Gold and Silver have been suffering declines this week as the persistently high inflation metrics, the hawkish comments by policymakers, and expectations for higher rate hikes have pushed bond yields and the greenback to yearly highs.
The dollar-denominated Gold fell as low as $1,820/oz, or nearly 1% down, on Friday morning, posting the lowest level since early 2023, while Silver extended recent losses toward a two-month low of $21,20/oz, or 1.50% down, as the DXY- dollar index rallied to a fresh monthly high of 104.50 mark.
Surging dollar and interest rates make the dollar-priced bullions more expensive for buyers with other currencies. At the same time, investors prefer the dollar instead of zero-yielding gold as a haven asset, given that the greenback offers better returns-yields.
Prices of the yellow metal were set to lose between 2% this week, their third straight week in the red, while the prices of the silver metal were set to lose nearly 4%, their fifth straight week in the red.
The non-yielding bullions have turned sharply lower these days as the growing expectations for more rate hikes by the Federal Reserve helped the yield on the 10-year U.S. Treasury to climb to a top of 3.92% on Friday, its highest since December 30, 2022.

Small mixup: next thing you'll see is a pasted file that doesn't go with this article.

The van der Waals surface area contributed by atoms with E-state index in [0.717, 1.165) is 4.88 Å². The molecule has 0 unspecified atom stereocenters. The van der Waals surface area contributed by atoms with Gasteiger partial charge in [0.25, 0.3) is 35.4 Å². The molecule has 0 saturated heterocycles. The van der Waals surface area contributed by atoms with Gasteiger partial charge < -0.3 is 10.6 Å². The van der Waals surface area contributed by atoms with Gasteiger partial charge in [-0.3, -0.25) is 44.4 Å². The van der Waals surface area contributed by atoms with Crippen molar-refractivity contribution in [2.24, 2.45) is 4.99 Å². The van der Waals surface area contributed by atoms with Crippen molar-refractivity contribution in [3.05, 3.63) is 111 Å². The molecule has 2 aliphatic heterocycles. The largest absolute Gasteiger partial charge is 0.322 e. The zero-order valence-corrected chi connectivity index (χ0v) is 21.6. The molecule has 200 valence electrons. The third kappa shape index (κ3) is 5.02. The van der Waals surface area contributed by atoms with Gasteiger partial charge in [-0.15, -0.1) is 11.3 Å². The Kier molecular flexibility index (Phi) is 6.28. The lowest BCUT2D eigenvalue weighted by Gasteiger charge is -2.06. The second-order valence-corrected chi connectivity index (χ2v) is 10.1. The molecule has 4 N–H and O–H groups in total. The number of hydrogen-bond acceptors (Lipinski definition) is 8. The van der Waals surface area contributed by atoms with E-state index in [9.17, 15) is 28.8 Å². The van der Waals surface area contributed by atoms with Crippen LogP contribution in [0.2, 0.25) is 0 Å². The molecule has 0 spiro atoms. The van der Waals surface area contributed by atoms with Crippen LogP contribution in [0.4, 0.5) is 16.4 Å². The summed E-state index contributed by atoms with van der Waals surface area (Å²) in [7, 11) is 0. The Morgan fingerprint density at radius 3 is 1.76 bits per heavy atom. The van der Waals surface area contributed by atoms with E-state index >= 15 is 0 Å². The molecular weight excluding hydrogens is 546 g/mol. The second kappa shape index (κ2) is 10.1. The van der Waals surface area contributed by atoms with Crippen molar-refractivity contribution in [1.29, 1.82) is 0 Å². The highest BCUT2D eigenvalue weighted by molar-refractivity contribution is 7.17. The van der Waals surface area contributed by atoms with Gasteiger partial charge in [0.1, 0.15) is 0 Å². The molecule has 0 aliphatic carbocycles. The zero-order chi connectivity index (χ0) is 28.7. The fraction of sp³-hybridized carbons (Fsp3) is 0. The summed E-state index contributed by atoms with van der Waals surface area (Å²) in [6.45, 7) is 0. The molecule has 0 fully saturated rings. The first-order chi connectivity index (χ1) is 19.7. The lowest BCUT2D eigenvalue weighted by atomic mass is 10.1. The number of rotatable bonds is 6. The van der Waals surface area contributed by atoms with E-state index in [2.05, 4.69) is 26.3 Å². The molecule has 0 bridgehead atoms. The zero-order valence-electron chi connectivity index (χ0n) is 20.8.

The prospect of rising U.S. interest rates bodes poorly for non-yielding assets like Gold and Silver, which drives up their opportunity cost.
Sticky inflation data weigh on bullion prices:
Bullions extended recent losses on Thursday after January’s producer price index, an inflation metric that tracks wholesale prices, rose 0.7% vs 0.4% market anticipated, while the number of Americans filing new claims for unemployment benefits unexpectedly fell last week.
Thursday’s reports followed sticky inflation data from earlier this week that showed robust growth in U.S. retail sales, strong consumer confidence, and a solid labor market in January, stoking fears that the Federal Reserve would have to raise rates higher than previously expected.
Hawkish Fed hits hard gold and silver:
The selloff in gold and silver intensified on Friday morning following comments from St. Louis Federal Reserve President James Bullard that he backed a 50-basis point interest rate hike at the central bank’s previous meeting and that he would not rule out a rate increase of that magnitude at the March FOMC meeting.
Separately, Cleveland Fed President Loretta Mester also said that interest rates will likely rise above 5% as the Fed moves against inflation and that the central bank should have hiked rates by more than 25 bps at its February meeting.